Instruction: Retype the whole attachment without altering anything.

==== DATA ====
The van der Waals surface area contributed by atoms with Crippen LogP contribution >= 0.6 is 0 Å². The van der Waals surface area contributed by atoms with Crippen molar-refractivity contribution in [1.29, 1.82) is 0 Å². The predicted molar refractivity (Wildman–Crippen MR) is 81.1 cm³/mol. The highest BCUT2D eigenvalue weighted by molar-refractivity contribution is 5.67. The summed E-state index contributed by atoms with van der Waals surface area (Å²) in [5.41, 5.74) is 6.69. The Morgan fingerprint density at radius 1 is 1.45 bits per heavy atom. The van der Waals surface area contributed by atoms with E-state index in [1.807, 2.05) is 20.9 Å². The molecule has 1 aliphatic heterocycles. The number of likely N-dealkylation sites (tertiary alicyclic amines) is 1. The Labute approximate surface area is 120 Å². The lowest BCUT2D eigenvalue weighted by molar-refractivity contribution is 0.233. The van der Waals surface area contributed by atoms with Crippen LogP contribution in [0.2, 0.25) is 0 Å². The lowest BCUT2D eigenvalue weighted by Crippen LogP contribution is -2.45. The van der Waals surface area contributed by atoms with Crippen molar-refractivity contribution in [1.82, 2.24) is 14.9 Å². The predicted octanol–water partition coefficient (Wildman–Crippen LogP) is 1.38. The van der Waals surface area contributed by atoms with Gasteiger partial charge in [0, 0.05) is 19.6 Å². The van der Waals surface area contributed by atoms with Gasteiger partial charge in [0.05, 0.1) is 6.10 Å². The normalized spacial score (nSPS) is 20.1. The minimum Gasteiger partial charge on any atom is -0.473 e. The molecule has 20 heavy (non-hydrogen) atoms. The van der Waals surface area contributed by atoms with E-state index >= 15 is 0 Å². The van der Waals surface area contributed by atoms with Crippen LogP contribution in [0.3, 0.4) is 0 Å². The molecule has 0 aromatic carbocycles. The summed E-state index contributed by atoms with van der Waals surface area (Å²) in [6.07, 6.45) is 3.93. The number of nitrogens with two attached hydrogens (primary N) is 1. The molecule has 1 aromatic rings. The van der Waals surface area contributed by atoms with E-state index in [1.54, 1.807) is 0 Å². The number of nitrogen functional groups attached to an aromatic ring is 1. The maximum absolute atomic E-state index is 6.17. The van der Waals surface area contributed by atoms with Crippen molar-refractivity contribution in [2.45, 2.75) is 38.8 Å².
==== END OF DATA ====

The van der Waals surface area contributed by atoms with Crippen LogP contribution >= 0.6 is 0 Å². The van der Waals surface area contributed by atoms with Crippen molar-refractivity contribution in [1.29, 1.82) is 0 Å². The predicted molar refractivity (Wildman–Crippen MR) is 81.1 cm³/mol. The highest BCUT2D eigenvalue weighted by molar-refractivity contribution is 5.67. The summed E-state index contributed by atoms with van der Waals surface area (Å²) in [5.41, 5.74) is 6.69. The Morgan fingerprint density at radius 1 is 1.45 bits per heavy atom. The van der Waals surface area contributed by atoms with E-state index in [1.807, 2.05) is 20.9 Å². The molecule has 1 aliphatic heterocycles. The number of likely N-dealkylation sites (tertiary alicyclic amines) is 1. The Labute approximate surface area is 120 Å². The lowest BCUT2D eigenvalue weighted by molar-refractivity contribution is 0.233. The van der Waals surface area contributed by atoms with Crippen LogP contribution in [0.2, 0.25) is 0 Å². The lowest BCUT2D eigenvalue weighted by Crippen LogP contribution is -2.45. The van der Waals surface area contributed by atoms with Crippen molar-refractivity contribution in [1.82, 2.24) is 14.9 Å². The predicted octanol–water partition coefficient (Wildman–Crippen LogP) is 1.38. The van der Waals surface area contributed by atoms with Gasteiger partial charge in [0, 0.05) is 19.6 Å². The van der Waals surface area contributed by atoms with Gasteiger partial charge in [0.05, 0.1) is 6.10 Å². The normalized spacial score (nSPS) is 20.1. The minimum Gasteiger partial charge on any atom is -0.473 e. The molecule has 20 heavy (non-hydrogen) atoms. The van der Waals surface area contributed by atoms with E-state index >= 15 is 0 Å². The van der Waals surface area contributed by atoms with Crippen LogP contribution in [0.3, 0.4) is 0 Å². The molecule has 0 aromatic carbocycles. The summed E-state index contributed by atoms with van der Waals surface area (Å²) in [6.07, 6.45) is 3.93. The number of nitrogens with two attached hydrogens (primary N) is 1. The molecule has 1 aromatic rings. The van der Waals surface area contributed by atoms with E-state index in [1.54, 1.807) is 0 Å². The number of nitrogen functional groups attached to an aromatic ring is 1. The maximum absolute atomic E-state index is 6.17. The van der Waals surface area contributed by atoms with Crippen molar-refractivity contribution in [2.45, 2.75) is 38.8 Å².